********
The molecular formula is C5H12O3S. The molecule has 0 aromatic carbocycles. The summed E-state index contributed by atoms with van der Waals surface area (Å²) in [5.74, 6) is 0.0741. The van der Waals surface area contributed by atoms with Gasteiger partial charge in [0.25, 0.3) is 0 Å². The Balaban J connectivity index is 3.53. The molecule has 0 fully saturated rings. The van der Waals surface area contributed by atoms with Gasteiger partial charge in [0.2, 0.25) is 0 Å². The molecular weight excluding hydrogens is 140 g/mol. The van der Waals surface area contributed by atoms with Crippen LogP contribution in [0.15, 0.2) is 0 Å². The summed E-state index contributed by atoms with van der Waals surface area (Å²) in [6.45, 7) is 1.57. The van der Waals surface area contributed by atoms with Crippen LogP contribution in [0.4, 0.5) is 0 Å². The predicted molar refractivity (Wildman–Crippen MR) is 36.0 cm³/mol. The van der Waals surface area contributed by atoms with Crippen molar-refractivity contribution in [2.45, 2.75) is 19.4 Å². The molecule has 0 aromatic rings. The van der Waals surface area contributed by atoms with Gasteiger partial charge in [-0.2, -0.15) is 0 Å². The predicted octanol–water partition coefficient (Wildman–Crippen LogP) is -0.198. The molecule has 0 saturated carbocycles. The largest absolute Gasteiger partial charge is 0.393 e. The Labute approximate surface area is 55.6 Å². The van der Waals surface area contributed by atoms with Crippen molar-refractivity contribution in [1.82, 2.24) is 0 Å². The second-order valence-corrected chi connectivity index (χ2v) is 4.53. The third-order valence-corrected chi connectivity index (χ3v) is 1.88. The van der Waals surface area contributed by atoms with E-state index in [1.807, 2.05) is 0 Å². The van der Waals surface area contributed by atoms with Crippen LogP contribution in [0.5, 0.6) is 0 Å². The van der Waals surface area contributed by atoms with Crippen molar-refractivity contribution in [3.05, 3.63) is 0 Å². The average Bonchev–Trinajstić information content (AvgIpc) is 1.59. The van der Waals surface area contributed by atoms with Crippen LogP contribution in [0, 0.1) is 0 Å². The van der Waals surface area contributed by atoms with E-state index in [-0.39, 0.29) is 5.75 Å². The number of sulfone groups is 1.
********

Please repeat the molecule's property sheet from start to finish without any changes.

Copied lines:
The molecular formula is C5H12O3S. The molecule has 0 aromatic carbocycles. The summed E-state index contributed by atoms with van der Waals surface area (Å²) in [5.74, 6) is 0.0741. The van der Waals surface area contributed by atoms with Gasteiger partial charge in [0.25, 0.3) is 0 Å². The Balaban J connectivity index is 3.53. The molecule has 0 fully saturated rings. The van der Waals surface area contributed by atoms with Gasteiger partial charge in [0.2, 0.25) is 0 Å². The molecular weight excluding hydrogens is 140 g/mol. The van der Waals surface area contributed by atoms with Crippen LogP contribution in [0.15, 0.2) is 0 Å². The summed E-state index contributed by atoms with van der Waals surface area (Å²) in [6.45, 7) is 1.57. The van der Waals surface area contributed by atoms with Crippen LogP contribution in [0.4, 0.5) is 0 Å². The predicted molar refractivity (Wildman–Crippen MR) is 36.0 cm³/mol. The van der Waals surface area contributed by atoms with Crippen molar-refractivity contribution in [2.45, 2.75) is 19.4 Å². The molecule has 0 aromatic rings. The van der Waals surface area contributed by atoms with Gasteiger partial charge in [-0.2, -0.15) is 0 Å². The predicted octanol–water partition coefficient (Wildman–Crippen LogP) is -0.198. The molecule has 0 saturated carbocycles. The largest absolute Gasteiger partial charge is 0.393 e. The Labute approximate surface area is 55.6 Å². The van der Waals surface area contributed by atoms with Crippen molar-refractivity contribution in [1.82, 2.24) is 0 Å². The second-order valence-corrected chi connectivity index (χ2v) is 4.53. The third-order valence-corrected chi connectivity index (χ3v) is 1.88. The van der Waals surface area contributed by atoms with E-state index in [1.807, 2.05) is 0 Å². The van der Waals surface area contributed by atoms with Crippen LogP contribution in [0.5, 0.6) is 0 Å². The van der Waals surface area contributed by atoms with Crippen molar-refractivity contribution in [3.05, 3.63) is 0 Å². The average Bonchev–Trinajstić information content (AvgIpc) is 1.59. The van der Waals surface area contributed by atoms with Crippen LogP contribution in [0, 0.1) is 0 Å². The van der Waals surface area contributed by atoms with E-state index in [-0.39, 0.29) is 5.75 Å². The number of sulfone groups is 1.